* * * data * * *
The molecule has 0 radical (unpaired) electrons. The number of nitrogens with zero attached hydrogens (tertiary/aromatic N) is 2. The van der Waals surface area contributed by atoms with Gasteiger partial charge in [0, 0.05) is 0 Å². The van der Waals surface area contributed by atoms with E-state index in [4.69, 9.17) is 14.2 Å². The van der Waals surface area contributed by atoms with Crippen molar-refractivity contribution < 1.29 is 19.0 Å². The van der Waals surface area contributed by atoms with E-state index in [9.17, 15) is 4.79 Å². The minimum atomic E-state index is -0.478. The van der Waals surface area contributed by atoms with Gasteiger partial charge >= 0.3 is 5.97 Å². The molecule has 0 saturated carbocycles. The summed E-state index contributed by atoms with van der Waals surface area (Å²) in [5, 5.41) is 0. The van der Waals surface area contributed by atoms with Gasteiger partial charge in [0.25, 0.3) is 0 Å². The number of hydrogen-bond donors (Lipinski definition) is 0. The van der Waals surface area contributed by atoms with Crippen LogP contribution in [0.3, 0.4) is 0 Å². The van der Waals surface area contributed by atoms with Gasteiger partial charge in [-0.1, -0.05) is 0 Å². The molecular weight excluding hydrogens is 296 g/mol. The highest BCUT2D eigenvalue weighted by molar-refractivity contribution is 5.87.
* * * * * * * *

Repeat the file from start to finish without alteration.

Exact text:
The molecule has 0 radical (unpaired) electrons. The number of nitrogens with zero attached hydrogens (tertiary/aromatic N) is 2. The van der Waals surface area contributed by atoms with Gasteiger partial charge in [0, 0.05) is 0 Å². The van der Waals surface area contributed by atoms with E-state index in [4.69, 9.17) is 14.2 Å². The van der Waals surface area contributed by atoms with Crippen molar-refractivity contribution < 1.29 is 19.0 Å². The van der Waals surface area contributed by atoms with E-state index in [9.17, 15) is 4.79 Å². The minimum atomic E-state index is -0.478. The van der Waals surface area contributed by atoms with Gasteiger partial charge >= 0.3 is 5.97 Å². The molecule has 0 saturated carbocycles. The summed E-state index contributed by atoms with van der Waals surface area (Å²) in [5, 5.41) is 0. The van der Waals surface area contributed by atoms with Gasteiger partial charge in [0.25, 0.3) is 0 Å². The number of hydrogen-bond donors (Lipinski definition) is 0. The van der Waals surface area contributed by atoms with Crippen LogP contribution in [0.3, 0.4) is 0 Å². The van der Waals surface area contributed by atoms with Gasteiger partial charge in [-0.1, -0.05) is 0 Å². The molecular weight excluding hydrogens is 296 g/mol. The highest BCUT2D eigenvalue weighted by molar-refractivity contribution is 5.87.